The coronavirus pandemic hit public transport hard. Global ridership tanked initially by as much as 80 percent, and transit was still at around just 20 percent of pre-pandemic ridership at the end of 2020. There is serious concern that people will increasingly opt for private vehicles, should public transport not recuperate.

Recent research by WRI shows how ensuring public transport not only survives but thrives is crucial for a green recovery, and to transport decarbonization actions that meet Paris Agreement goals.

Public transport is crucial to addressing climate change, equity and health

For the transport sector to help keep the 1.5 degrees Celsius target of global warming in reach, high-income countries — which contribute 70 percent of global emissions and have high rates of motorization — will have to reduce vehicle travel, while developing economies will need to reduce or slow the growth of vehicle travel. The State of Climate Action report finds that the world needs to shift trips away from private vehicles between 4 percent and 14 percent compared to a business-as-usual scenario by 2030, even with strong progress on vehicle electrification.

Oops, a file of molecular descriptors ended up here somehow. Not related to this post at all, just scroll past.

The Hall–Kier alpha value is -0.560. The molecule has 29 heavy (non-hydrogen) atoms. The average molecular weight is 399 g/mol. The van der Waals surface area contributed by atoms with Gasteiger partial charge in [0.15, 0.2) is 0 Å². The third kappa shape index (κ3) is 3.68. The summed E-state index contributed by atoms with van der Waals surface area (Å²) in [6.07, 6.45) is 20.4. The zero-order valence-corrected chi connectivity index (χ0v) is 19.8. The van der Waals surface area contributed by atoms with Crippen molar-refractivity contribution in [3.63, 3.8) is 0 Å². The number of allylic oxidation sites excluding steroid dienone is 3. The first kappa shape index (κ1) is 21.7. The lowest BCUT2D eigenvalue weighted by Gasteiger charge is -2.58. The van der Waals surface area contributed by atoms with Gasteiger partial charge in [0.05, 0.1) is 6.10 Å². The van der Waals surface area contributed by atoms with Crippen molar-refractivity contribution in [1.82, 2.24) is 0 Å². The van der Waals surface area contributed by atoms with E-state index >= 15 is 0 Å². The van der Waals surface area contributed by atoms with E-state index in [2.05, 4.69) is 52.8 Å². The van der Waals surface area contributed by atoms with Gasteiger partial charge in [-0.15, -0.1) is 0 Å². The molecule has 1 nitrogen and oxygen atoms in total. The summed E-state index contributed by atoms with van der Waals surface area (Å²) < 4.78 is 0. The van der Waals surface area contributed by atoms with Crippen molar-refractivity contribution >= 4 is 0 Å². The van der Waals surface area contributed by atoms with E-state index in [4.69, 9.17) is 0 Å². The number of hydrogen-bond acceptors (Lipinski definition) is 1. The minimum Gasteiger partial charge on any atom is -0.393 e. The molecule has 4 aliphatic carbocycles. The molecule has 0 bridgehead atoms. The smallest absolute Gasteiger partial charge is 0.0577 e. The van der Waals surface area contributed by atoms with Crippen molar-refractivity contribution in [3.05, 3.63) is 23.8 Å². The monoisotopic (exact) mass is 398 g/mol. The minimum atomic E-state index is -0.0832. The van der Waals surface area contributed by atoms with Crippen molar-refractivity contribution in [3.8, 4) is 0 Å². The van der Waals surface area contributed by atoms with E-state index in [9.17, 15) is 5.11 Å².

According to the International Transport Forum, buses and trains can release up to a fifth of emissions per passenger kilometer than ride-hailing and about a third that of a private vehicle. Simply put, public transport, along with bicycling and walking, is a climate solution staring us in the face. Embracing it in this next decade will be a determining factor in reaching climate goals.

Public transport is also key to an intersectional approach to addressing climate change in the transport sector — connecting with equity, health and economic development. When done well, it can provide more equal access to jobs, education, services and other economic opportunities, particularly to those without private vehicles and in underserved areas — all at a lower cost to consumers. The transit industry also provides millions of jobs globally that are important to local economies.

Other health challenges are also addressed through public transport: Cities with good public transport have fewer traffic fatalities. Transit riders tend to have more active lifestyles (from walking home from a station, station to work, etc.), and cleaner buses carrying more people than private cars can improve air quality and reduce exposure to dangerous pollutants in traffic.

Read the full article about public transportation by Ben Welle, Rogier van den Berg, and Claudia Adriazola at GreenBiz.